The American Diabetes Association recently released information that says two out of three people with Type II Diabetes die from heart disease and stroke. As such, diabetes and heart disease are commonly found to be working in tandem and people with diabetes are more likely to get heart disease. When a person has diabetes, their blood sugar level is often much higher than it should be. Too much sugar in the blood can cause damage to many parts of the body, including blood vessels. Heart disease is a direct result of the narrowed or blocked blood vessels that go to the heart. Hence, increased blood sugar levels, common with Type II Diabetes sufferers, causes increased risk of heart disease.
For years, scientists have looked at a possible relationship between breast cancer and diabetes. It has been suggested that high levels of insulin may increase the risk of breast cancer. However, many factors, such as obesity increase the risk for both breast cancer and diabetes, so it has been difficult for scien¬tists to discover whether diabetes itself is the issue. Still, research shows that women with diabetes have a 20% higher risk of breast cancer than women without diabetes. One recent study suggests that high blood sugar - a cornerstone in diabetics - increases the risk of breast cancer even among pre-menopausal women. Significant weight gain (more than 55 lbs. since age 18, or 22 lbs. after menopause) – a catalyst in causing diabetes- can also increase risk of breast cancer.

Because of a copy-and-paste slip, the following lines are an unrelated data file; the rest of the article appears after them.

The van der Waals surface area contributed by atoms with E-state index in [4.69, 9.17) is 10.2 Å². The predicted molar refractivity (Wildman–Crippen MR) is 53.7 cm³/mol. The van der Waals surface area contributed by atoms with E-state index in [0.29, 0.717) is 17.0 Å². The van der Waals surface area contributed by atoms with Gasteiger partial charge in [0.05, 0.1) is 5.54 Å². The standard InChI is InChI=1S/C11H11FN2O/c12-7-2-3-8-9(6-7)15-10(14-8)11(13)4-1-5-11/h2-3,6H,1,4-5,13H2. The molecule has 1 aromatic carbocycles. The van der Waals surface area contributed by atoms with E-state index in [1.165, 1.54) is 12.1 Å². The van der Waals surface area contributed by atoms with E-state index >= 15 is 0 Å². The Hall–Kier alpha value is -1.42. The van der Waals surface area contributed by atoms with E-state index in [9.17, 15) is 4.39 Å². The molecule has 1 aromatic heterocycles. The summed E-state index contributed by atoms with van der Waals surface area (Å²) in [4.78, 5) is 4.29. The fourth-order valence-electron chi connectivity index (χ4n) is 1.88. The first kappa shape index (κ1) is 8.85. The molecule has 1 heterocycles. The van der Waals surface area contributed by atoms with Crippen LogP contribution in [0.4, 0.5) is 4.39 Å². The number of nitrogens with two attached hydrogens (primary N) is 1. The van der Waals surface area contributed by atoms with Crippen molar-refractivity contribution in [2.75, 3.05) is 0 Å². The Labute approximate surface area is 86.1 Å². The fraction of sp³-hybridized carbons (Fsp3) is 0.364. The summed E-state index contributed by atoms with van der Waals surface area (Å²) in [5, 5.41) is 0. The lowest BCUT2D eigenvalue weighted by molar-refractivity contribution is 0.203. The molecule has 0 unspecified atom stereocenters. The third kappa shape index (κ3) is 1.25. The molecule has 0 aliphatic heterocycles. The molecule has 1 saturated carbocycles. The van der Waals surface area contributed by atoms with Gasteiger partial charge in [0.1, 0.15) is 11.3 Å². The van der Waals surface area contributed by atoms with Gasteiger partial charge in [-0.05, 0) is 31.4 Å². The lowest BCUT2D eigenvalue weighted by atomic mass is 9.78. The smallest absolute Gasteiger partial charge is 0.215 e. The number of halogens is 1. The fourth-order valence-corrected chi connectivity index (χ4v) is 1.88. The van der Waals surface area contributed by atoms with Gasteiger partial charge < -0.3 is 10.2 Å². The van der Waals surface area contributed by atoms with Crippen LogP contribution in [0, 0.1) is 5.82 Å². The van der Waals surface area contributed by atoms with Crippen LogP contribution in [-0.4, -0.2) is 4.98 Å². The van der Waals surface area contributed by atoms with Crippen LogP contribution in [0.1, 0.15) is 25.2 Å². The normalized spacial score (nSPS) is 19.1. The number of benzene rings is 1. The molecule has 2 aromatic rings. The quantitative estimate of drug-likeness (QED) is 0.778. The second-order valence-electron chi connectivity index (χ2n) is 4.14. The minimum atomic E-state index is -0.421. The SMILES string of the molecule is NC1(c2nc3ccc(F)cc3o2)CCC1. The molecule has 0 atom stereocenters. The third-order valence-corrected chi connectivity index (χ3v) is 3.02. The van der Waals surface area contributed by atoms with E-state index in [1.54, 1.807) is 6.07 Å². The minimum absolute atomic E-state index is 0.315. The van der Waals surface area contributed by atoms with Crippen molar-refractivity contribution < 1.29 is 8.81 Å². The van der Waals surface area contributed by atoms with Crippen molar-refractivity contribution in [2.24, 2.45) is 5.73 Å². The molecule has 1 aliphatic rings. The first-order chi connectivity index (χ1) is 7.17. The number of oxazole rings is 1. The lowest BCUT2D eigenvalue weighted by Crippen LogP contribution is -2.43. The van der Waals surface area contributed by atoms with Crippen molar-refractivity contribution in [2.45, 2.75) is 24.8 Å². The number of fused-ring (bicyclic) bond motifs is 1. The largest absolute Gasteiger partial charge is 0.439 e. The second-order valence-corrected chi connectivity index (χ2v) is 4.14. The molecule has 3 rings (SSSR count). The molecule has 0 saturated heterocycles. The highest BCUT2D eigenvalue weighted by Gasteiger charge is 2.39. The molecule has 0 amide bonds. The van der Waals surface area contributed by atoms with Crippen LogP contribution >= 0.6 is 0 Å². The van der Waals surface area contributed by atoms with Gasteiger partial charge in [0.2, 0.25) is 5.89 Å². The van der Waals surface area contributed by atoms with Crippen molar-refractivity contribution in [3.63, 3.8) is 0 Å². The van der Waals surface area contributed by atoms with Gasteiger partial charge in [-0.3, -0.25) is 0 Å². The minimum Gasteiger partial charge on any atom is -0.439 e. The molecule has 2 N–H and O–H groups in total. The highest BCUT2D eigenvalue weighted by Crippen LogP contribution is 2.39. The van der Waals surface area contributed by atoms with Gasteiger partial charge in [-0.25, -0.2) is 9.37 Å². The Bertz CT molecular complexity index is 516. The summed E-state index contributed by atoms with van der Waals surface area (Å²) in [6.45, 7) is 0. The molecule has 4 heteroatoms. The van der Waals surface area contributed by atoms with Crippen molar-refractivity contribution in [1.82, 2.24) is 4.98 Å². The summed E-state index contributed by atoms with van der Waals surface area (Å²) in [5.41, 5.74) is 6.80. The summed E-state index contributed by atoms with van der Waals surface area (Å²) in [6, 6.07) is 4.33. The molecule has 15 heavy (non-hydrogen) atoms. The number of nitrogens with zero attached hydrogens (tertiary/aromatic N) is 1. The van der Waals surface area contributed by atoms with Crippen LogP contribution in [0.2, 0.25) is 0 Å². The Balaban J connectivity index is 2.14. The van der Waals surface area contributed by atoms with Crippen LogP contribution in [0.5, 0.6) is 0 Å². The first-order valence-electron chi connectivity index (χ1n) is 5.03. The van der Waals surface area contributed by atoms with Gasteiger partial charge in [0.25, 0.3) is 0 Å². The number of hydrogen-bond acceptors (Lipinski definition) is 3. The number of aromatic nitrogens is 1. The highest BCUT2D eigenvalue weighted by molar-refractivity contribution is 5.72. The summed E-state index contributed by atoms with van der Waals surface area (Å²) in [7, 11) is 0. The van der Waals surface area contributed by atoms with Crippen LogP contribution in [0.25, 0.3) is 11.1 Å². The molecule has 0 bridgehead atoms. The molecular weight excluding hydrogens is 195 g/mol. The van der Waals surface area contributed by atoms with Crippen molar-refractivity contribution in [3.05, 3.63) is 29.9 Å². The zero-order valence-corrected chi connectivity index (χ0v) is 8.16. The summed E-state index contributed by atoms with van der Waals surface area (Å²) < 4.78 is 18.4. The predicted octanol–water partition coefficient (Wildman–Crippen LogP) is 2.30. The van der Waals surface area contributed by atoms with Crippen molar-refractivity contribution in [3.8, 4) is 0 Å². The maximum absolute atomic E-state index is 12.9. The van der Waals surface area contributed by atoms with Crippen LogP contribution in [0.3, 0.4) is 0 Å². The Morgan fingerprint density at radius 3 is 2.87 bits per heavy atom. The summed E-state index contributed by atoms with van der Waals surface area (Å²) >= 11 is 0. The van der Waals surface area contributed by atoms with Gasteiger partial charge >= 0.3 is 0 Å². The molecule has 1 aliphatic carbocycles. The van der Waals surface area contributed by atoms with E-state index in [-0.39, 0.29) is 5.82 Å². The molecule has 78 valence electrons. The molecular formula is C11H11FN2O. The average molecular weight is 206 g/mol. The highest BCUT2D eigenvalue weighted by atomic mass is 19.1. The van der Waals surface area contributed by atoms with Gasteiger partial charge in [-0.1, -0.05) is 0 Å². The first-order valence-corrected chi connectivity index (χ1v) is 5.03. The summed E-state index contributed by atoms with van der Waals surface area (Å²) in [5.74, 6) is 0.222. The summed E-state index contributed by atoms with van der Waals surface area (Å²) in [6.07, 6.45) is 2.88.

Of the 16 million Americans with diabetes, over 25% will develop foot problems related to the disease, according to Foot.com. Diabetic foot problems develop from a combination of causes including poor circulation and neuropathy. Diabetic neuropathy can cause insensitivity or a loss of ability to feel pain, heat, and cold. Diabetics suffering from neuropathy can develop minor cuts, scrapes, blisters, or pressure sores that they may not be aware of due to the insensitivity. If these minor injuries are left untreated, complications may result and lead to ulceration and possibly even amputation. Foot.com also states that diabetic neuropathy can cause deformities including bunions, hammer toes, and charcot feet.
Carpal Tunnel Syndrome (CTS)
CTS is another very common feature of diabetic neuropathy. Because of this decreased or distorted nerve function, a patient’s ability to feel nerve sensation is lessened. Symptoms include numbness, tingling, weakness, and burning sensations, usually starting in the fingers and toes and moving up to the arms and legs. According to the University of Maryland Medical Center, a 2005 study reported that an estimated 85% of patients with Type 1 Diabetes develop CTS. Development of CTS was related to the patient's age and the length of time they had diabetes.
The conditions listed above all have connections to diabetes, and are becoming growing concerns for Americans as nation that is gaining weight. Awareness of these associated diseases will hopefully lead to better prevention, such as healthy diet and exercise. For more information on diabetes, prevention and treatment, visit the Articles & Resources section of www.DiabeticCareServices.com.